Therefore, although berberine is not an appetite suppressant in itself when taken in the appropriate amount, it can provide many benefits to an overall weight management effort and thus promote overall health.* However, selecting a berberine supplement formulated for optimal absorption is important to obtain the most benefit.
BerberActiv® is a berberine supplement developed by Tesseract Medical Research for enhanced bioavailability. BerberActiv® supports lipid metabolism, healthy weight management efforts, and gastrointestinal and endocrine health.* This unique formula is powered by Tesseract’s proprietary Cyloc®-DexKey® delivery system. These technologies enhance the bioavailability and absorption of berberine in the body by first encasing each molecule of berberine in its own dextrin fiber delivery cage and then releasing it, maximizing berberine’s effectiveness for optimal weight management support.*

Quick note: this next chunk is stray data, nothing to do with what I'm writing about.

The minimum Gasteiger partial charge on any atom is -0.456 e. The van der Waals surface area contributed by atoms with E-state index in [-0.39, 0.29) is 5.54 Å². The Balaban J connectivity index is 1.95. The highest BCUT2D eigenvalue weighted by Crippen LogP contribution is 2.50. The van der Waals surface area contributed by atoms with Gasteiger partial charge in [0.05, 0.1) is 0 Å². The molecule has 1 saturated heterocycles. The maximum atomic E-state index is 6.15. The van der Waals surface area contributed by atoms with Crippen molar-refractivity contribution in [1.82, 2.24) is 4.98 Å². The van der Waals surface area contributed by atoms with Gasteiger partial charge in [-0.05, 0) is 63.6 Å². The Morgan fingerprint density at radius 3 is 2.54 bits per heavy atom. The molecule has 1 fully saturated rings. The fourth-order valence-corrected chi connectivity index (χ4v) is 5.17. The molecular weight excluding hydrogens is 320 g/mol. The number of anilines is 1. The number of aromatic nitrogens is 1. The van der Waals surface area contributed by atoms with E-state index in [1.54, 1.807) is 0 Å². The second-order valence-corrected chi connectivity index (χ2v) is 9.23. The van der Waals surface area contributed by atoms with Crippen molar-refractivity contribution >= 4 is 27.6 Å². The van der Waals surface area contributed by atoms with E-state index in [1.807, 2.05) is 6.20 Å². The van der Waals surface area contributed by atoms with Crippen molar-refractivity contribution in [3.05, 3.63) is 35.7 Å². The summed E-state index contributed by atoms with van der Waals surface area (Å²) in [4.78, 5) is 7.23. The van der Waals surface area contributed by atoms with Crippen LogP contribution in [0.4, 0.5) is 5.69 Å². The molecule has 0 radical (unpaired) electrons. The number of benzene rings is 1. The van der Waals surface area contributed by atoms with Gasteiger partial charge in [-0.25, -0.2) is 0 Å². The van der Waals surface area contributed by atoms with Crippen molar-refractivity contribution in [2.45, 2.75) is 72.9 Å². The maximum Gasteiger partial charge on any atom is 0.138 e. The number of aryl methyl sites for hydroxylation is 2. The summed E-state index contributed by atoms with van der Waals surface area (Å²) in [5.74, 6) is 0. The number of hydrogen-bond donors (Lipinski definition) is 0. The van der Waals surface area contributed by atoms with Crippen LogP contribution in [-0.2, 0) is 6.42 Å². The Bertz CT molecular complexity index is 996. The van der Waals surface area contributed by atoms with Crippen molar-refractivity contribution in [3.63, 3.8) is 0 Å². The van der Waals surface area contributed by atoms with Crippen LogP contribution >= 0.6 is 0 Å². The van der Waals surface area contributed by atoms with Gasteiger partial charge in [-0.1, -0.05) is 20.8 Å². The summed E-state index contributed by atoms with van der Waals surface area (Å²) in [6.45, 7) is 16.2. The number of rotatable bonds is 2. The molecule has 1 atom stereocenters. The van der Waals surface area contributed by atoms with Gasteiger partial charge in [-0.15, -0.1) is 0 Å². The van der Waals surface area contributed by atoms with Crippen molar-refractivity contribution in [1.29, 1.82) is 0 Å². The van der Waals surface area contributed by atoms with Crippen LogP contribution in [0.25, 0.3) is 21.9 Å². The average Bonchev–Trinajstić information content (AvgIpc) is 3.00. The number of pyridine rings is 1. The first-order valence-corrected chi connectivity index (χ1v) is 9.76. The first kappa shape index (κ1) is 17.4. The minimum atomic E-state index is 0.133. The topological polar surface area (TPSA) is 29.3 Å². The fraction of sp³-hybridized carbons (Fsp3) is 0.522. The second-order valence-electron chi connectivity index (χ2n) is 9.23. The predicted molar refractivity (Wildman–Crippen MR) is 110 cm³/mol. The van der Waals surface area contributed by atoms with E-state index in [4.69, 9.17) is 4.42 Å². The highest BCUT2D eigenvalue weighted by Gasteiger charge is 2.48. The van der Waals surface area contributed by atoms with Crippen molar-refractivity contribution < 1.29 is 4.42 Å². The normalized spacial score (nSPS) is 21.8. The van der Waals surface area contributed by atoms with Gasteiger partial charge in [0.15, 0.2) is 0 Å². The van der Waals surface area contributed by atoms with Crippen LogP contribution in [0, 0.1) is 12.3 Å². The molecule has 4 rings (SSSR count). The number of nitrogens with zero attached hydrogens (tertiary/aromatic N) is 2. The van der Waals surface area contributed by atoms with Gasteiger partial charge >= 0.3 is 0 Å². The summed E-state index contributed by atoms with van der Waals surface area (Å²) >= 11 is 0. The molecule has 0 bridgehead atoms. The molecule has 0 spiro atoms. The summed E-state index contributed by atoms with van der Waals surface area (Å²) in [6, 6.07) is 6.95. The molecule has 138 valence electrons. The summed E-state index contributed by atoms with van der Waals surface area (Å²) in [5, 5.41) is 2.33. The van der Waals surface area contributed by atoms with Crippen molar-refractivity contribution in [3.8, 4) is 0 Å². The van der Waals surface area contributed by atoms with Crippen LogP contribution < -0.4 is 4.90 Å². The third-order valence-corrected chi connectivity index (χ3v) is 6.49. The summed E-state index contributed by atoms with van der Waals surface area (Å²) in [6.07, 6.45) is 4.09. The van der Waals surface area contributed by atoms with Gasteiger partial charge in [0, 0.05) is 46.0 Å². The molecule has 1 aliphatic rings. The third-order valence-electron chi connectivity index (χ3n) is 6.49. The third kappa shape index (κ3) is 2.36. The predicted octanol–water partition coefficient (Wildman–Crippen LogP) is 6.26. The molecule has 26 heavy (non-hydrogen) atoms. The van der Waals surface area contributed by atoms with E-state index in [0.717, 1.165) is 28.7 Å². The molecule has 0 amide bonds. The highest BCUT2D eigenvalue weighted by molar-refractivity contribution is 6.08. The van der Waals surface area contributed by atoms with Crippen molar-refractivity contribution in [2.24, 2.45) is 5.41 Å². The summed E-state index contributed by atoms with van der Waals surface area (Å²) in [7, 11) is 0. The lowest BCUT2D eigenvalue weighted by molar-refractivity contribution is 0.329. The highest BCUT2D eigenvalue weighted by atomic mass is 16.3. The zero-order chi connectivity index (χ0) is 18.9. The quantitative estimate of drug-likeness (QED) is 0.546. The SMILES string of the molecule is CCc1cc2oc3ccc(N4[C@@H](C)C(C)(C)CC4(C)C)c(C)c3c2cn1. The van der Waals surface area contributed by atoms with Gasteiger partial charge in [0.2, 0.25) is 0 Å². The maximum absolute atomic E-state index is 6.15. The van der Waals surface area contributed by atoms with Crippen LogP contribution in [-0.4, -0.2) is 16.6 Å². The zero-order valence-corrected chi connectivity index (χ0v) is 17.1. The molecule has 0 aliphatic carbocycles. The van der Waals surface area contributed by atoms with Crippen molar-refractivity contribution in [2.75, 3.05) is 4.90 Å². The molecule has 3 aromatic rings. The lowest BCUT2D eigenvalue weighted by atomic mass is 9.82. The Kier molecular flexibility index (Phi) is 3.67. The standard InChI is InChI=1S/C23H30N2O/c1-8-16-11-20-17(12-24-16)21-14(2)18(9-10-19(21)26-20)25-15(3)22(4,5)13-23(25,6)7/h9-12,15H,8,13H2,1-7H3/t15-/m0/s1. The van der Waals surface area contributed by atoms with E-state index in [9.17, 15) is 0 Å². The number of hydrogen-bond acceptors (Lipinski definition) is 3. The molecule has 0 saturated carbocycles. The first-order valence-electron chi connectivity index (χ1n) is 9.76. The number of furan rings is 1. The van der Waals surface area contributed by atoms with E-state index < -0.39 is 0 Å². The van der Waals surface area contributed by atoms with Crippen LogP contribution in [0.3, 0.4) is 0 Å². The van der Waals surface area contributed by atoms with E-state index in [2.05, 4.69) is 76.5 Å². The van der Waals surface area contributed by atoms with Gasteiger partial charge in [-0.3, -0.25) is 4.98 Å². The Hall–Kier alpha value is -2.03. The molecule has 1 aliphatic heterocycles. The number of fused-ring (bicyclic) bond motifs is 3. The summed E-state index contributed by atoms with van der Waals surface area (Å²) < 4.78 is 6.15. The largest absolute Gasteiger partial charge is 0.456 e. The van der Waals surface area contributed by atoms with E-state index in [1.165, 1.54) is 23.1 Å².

Visit Tesseract Medical Research to learn more about berberine and how you can incorporate BerberActiv® into your daily supplement regimen.
1Hu, Yueshan et al. “Lipid-lowering effect of berberine in human subjects and rats.” Phytomedicine : international journal of phytotherapy and phytopharmacology vol. 19,10 (2012): 861-7. doi:10.1016/j.phymed.2012.05.009
2Cao C, Su M. Effects of berberine on glucose-lipid metabolism, inflammatory factors and insulin resistance in patients with metabolic syndrome. Experimental and Therapeutic Medicine, vol. 17, no. 4, 2019:3009-3014, https://doi.org/10.3892/etm.2019.7295. Accessed 20 Jul. 2023.
3Srivastava RAK, et al. AMP-activated protein kinase: an emerging drug target to regulate imbalances in lipid and carbohydrate metabolism to treat cardio-metabolic diseases. Journal of Lipid Research vol. 53,12 (2012):2490-2514. doi:10.1194/jlr.R025882
4Ye Y, et al. Efficacy and safety of berberine alone for several metabolic disorders: A systematic review and meta-analysis of randomized clinical trials. Frontiers in Pharmacology vol. 12 653887. 26 Apr. 2021, doi:10.3389/fphar.2021.653887
5Wang Y, et al. Berberine-induced bioactive metabolites of the gut microbiota improve energy metabolism. Metabolism: Clinical and Experimental vol. 70 (2017): 72-84. doi:10.1016/j.metabol.2017.02.003